Leading signals from the over technical failure to launch startups include not setting a rigid launch schedule, or not following the one you set. Simple right? I can hear the reasons now. “But we had to change our architecture.” or “the back end is really complicated and we haven’t gotten to the front end yet.” The second example is particularly risky because it may mean their UX isn’t planned out according to what the customer needs in usability. Either way, you’re on your way to running out of one of your most precious resources…time. And you haven’t allowed for the possibility of user feedback to design the most important features for your customers rather than what you think is important.

The under technical team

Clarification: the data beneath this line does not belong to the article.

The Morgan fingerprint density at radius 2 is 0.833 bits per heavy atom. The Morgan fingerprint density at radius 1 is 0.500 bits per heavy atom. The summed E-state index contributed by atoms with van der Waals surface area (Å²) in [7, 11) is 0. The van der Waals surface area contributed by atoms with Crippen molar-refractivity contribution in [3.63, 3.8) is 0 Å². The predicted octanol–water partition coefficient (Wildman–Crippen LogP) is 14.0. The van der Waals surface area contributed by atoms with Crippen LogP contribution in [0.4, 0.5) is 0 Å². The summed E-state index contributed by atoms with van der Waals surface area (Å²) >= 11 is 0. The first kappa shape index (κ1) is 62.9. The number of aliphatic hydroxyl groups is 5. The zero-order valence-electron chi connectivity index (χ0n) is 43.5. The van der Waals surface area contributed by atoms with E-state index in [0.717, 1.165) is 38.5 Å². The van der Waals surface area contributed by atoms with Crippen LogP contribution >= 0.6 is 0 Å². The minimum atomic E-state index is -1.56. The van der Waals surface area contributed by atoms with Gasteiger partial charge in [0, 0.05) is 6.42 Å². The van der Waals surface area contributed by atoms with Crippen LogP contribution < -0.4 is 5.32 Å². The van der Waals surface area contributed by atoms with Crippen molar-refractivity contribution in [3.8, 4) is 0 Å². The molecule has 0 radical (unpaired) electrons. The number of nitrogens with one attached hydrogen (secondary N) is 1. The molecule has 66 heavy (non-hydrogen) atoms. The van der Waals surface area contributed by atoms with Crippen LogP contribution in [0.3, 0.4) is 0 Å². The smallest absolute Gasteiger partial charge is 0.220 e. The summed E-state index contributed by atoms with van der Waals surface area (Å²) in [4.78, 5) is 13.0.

Here is how to recognize this startup. Pre funding, the team talks about either “finding their developer” or “as soon as I get $250K, this dev shop will build the product for me.” Post funding, and after spending hundreds of thousands, or possibly millions of dollars, you may hear that the dev shop doesn’t know what they’re doing, or that developers just don’t get it.

The solution to remedy both types of founder behavior is to expect a very specific, detailed plan for product development in short sprints (understanding the areas that will change based on user feedback, which will change up the sprints). Expect to see detailed workflows, wireframes and user stories. For the nontechnical, if they can’t answer basic questions on what back end and front end technologies will be used, don’t invest until they can. And hold each of them to deadlines. 

For founders, my advice is the same. Until you can show that you have thought your solution through in detail, with the customer in mind, you should not be asking for investment. This is your job, not a developer’s or designer’s. And you will have to manage development on a strict timeline with daily and weekly check-ins. If you don’t, both you and the developer or shop, will be sorely disappointed in the results. This is one of the leading causes of the fourth failure signal.